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Comment Re:This is not the end (Score 2) 279

It's the second half of the fourth. Apparently the fourth book was getting so long that he separated out roughly half of the plotlines and set them aside for another volume, which is why a lot of characters don't show up in the fourth. Since he was originally planning on 7 books, this may push it to 8 or even more volumes for the series.

Comment Re:Makes sense (Score 3, Insightful) 1123

If the many quiet and pleasant religionists (not my chosen word, I'm just working from the phrase) don't do anything to curtail the few loud and obnoxious ones, if they don't step up and deny any connection at all, then they are providing a tacit endorsement of the loud and obnoxious ones - they are, by their silence, allowing the obnoxious ones to represent them too. If they don't speak up, how can we even know that they disagree or for that matter, exist? Don't try to shift the blame onto a minority, all religionists are responsible in one way or another.

Comment Re:Why?? (Score 1) 753

An opinion that seems very prolific on Slashdot is that consumers have a right to consume anything that has been created. They don't. The right to consume is not recognized by law, nor should it be.

On the contrary - it is. That is, after all, the whole point of copyright: The temporary granting of control over who can copy your work in order to encourage you to produce more. Once that temporary period is over, it's freely available for anyone to consume. Sure, there may be production costs, which is why paying for a copy of Shakespeare's plays is acceptable under law (and they'll usually come with commentary, thus being a 'new' edition), but you can freely obtain the basic text without anyone complaining. In other words, the default position - for the majority of the lifespan of the civilisation - is freedom to consume anything that you like. It's only for a very small space of time that this freedom is waived. The problem is that this temporary period is getting longer and longer, and that people (such as yourself) are believing the propoganda that this is How Things Should Be.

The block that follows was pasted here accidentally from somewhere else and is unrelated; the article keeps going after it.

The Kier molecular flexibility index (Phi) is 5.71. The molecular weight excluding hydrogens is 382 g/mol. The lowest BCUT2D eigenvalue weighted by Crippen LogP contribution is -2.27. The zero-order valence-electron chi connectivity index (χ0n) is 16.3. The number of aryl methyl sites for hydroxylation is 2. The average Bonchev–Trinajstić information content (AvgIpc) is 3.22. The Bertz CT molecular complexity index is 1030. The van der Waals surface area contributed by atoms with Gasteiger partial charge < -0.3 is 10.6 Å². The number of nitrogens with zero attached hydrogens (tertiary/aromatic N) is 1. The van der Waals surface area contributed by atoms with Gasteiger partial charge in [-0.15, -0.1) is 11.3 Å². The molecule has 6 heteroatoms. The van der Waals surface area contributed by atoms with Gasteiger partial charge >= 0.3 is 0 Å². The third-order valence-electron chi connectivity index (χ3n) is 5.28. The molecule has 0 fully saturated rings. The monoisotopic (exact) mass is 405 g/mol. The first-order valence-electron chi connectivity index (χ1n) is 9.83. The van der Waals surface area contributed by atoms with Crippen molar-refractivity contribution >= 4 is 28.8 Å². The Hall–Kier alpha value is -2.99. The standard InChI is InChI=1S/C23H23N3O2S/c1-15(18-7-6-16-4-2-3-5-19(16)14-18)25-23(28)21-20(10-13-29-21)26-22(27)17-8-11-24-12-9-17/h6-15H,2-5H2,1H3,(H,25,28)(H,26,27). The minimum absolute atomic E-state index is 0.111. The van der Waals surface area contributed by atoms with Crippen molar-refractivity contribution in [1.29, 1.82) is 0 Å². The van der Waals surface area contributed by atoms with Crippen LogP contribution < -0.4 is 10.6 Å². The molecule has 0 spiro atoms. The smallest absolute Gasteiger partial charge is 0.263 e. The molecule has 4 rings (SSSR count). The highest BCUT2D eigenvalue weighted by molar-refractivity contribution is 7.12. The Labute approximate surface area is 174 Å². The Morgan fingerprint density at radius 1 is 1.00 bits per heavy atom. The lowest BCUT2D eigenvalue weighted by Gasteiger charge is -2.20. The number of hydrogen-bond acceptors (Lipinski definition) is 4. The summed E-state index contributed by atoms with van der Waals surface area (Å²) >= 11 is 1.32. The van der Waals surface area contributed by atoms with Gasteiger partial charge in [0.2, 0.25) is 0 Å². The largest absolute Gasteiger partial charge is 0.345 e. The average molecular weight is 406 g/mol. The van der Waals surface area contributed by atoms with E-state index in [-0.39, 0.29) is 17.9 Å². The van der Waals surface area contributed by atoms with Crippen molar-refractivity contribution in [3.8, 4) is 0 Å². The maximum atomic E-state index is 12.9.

Comment Re:Third Party (Score 3, Interesting) 785

These are all good points, but as it stands, the the US has a major problem - patents and copyrights. These are causing the country to slowly tear itself apart due to stifling innovation and creativity, and the resulting feeding frenzy of lawsuits. Maybe dealing with the RIAA is low on people's lists, but it's one of the pieces that needs to be dealt with before the situation can be repaired. Going along with them is not only permitting this problem to continue to exist, but it gives them a form of tacit approval - after all, if people from the RIAA are given high posts in the DOJ, surely they can't be all that bad, now can they. /sarcasm

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